A 5-minute exposure of the tunnel and stars, and even some of Duluth’s city lights bouncing off the clouds. A single off-camera flash in the tunnel gives the effect of an oncoming train.
Before Portland-Huron Cement’s Duluth Plant was (mostly) demolished and (partly) turned into a hotel, the top of its silos gave a cinematic view of elevator row.
Either the company was pulling parts from this evaporator to use as parts for other plants, or the last thing the workers did was to get this machine ready for the next campaign. Either way, plans changed.
Looking out from my perch close to the Kam toward the Ogilvie head house. To the left is a newer concrete annex, probably built in the years it bore the name Saskatchewan Pool 8.
The bits with handles are the filters with screens of different sizes. Larger grain particles would be stopped at the top for further reduction via the mills, while the powder at the bottom would be run through another bolter–one of the refinement stages in flour production.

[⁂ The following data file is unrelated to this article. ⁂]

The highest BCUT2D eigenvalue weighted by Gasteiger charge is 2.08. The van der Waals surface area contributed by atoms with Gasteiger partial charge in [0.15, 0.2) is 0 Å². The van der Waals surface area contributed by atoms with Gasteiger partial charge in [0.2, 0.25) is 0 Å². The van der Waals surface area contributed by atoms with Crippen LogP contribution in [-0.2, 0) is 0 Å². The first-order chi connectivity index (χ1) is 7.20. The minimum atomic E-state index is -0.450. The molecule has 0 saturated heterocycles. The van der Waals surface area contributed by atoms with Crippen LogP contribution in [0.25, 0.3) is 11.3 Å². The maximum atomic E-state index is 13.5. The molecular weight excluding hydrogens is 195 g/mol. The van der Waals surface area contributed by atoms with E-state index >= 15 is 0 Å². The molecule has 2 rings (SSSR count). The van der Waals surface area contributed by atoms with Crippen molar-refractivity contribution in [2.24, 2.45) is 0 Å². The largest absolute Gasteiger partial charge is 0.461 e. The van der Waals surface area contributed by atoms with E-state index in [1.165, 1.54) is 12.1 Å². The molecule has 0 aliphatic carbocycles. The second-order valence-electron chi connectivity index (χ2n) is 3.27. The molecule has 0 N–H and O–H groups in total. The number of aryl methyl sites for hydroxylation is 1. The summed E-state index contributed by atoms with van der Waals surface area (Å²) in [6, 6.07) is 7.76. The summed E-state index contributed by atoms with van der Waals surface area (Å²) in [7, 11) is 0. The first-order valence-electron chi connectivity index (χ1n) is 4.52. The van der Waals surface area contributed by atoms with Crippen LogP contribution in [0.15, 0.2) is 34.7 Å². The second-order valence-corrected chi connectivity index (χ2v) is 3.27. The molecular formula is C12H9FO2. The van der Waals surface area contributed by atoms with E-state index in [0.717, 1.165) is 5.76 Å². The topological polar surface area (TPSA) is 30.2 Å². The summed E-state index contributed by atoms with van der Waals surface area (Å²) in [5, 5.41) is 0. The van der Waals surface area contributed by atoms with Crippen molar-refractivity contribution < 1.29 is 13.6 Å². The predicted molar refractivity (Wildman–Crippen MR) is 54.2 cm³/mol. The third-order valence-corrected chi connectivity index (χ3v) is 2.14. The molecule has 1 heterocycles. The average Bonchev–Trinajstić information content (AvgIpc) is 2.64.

Since the foundry went cold, I decided to turn down my color temperature… In the background, a chart showing graphite dispersion is one of the few artifacts left on the foundry floor.
Catwalk crating, welded over the yard crane operator cab’s windows.
An original stencil-brushed sign.
Above my head while taking this picture was the seal of the Department of the Interior.